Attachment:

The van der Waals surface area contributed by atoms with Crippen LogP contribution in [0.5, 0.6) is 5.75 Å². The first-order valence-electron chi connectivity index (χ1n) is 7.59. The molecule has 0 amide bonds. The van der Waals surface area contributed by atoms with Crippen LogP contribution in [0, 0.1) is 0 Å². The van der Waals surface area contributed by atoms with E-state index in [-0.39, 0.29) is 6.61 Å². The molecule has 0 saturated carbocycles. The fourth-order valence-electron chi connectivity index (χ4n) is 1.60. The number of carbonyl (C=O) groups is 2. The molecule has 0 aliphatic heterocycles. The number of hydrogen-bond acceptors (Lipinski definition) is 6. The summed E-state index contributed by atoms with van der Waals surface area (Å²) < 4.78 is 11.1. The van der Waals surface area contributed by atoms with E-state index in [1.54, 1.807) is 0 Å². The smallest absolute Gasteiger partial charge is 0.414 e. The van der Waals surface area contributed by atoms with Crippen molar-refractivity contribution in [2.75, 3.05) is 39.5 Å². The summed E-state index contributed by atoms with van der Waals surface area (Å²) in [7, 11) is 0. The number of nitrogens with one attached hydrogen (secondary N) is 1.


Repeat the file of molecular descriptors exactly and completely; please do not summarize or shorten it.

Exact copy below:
The van der Waals surface area contributed by atoms with Crippen LogP contribution in [0.5, 0.6) is 5.75 Å². The first-order valence-electron chi connectivity index (χ1n) is 7.59. The molecule has 0 amide bonds. The van der Waals surface area contributed by atoms with Crippen LogP contribution in [0, 0.1) is 0 Å². The van der Waals surface area contributed by atoms with E-state index in [-0.39, 0.29) is 6.61 Å². The molecule has 0 saturated carbocycles. The fourth-order valence-electron chi connectivity index (χ4n) is 1.60. The number of carbonyl (C=O) groups is 2. The molecule has 0 aliphatic heterocycles. The number of hydrogen-bond acceptors (Lipinski definition) is 6. The summed E-state index contributed by atoms with van der Waals surface area (Å²) < 4.78 is 11.1. The van der Waals surface area contributed by atoms with E-state index in [1.54, 1.807) is 0 Å². The smallest absolute Gasteiger partial charge is 0.414 e. The van der Waals surface area contributed by atoms with Crippen molar-refractivity contribution in [2.75, 3.05) is 39.5 Å². The summed E-state index contributed by atoms with van der Waals surface area (Å²) in [7, 11) is 0. The number of nitrogens with one attached hydrogen (secondary N) is 1.